Social Media: Cut all ties
For many reasons, it is almost always advisable to cut all social media ties with your spouse when you are in the midst of a divorce. This is true for both personal and legal reasons, as removing or blocking your spouse from your social media should help both of you move on to the next phases of your life while also preventing your spouse from potentially trying to use your social media posts against you. Even if posts are not meant to be controversial and shouldn’t be seen as controversial by most, your spouse may latch on to posts and attempt to use them against you in a court of law, especially when it comes to issues like custody. Save yourself any unnecessary stress and drama and cut your spouse out all together.
Be aware, however, that even if you remove your spouse from social media, he or she may still have friends or family members on the lookout for potentially harmful posts against you. As such, you should be on your best behavior all around and shy away from any controversial or polarizing topics on your social media pages.
Stick to business
Although you may easily cut ties with your spouse from social media, there will be times where it is simply necessary for you to communicate via text, email or phone during the course of a divorce. This often involves logistical issues such as paying bills or arranging custodial exchanges.
In these situations, it is best to communicate with your spouse in a businesslike and courteous manner as much as possible, even when your emotions may be leading you to do otherwise. You should come into your communications with the other party under the assumption that these messages may one day show up in court pleadings (for all you know, they very may will!) and you want to put your best foot forward as a result.
Take your time
Take your time before responding or communicating with your spouse via email, phone or text—it is generally a good idea to draft your messages and give yourself some time to step back and review them before you hit send. This allows for you to take the temperature of the conversation down which your spouse will often reciprocate as well (this ends up being better for both parties). It also prevents you from sending something aggressive or denigrating which could be used against you in court. Keep in mind that all statements by parties, which means you and your spouse, are admissible in court.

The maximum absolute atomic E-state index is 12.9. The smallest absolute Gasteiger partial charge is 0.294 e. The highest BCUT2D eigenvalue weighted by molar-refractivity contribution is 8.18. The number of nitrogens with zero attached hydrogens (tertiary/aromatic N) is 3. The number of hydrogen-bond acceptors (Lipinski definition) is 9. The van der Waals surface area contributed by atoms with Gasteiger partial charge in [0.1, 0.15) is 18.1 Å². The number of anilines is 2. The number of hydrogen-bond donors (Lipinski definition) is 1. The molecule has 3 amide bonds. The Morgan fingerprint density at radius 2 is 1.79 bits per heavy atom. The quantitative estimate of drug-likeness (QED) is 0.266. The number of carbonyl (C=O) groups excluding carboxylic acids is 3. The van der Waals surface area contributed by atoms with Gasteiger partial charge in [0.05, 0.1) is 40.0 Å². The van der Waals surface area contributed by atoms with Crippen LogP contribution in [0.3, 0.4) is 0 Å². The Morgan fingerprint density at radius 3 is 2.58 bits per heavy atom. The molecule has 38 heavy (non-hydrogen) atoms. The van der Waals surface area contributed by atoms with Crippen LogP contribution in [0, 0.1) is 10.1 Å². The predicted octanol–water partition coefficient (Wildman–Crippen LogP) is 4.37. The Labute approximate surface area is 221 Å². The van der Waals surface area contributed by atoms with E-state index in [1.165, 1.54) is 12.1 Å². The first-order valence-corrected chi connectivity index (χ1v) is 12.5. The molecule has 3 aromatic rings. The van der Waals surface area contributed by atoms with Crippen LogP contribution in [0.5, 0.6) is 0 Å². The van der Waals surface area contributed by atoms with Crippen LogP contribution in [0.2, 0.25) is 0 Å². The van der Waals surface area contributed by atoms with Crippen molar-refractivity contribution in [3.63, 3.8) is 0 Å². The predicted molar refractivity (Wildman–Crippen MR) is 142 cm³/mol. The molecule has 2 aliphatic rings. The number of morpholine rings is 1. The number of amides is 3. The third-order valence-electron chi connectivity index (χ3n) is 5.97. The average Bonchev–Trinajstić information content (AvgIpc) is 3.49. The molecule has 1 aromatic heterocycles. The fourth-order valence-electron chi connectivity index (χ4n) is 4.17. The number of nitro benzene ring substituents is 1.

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You must be very careful about what you do and say when you are going through a divorce.
When in doubt, don’t send it out
If you ever have to ask yourself whether or not you should send a particular message, post or email, that’s a very good sign that you should not. You are almost always better off not sending that message or taking some time before coming back to the message and reviewing it. You may also want to show the message to a friend or other confidant to make sure that you are communicating in an advisable manner.
Email vs. Text vs. Phone
Always be cognizant of anything that is written as opposed to something that is said in person or over the phone. In a world ruled by smartphones, anything you put in writing is always one button away from being screenshotted and only one additional step from being submitted as an exhibit in a court of law.
As such, you need to be much more deliberate when you are sending text and emails to your spouse. For this reason, it often makes sense to use email when communicating with your spouse as there is less immediacy in the email setting. People tend to take more time and be more deliberate with their messages when sending emails and you should be inclined to prefer email over text, which is more immediate and visceral.
As for phone or in-person communications, you should also be businesslike and courteous at all times. Even though these conversations cannot be saved or recorded in the same way that a text or email can be used by your spouse, your spouse has the ability to testify to anything you said or the ways in which you may have acted during any of these exchanges.
It is much harder for them to prove this compared to a text message or email, but you are better off not giving your spouse anything to gripe about in the first place.
Our Attorney Team
^Licensed in Nevada and Florida
*Licensed in California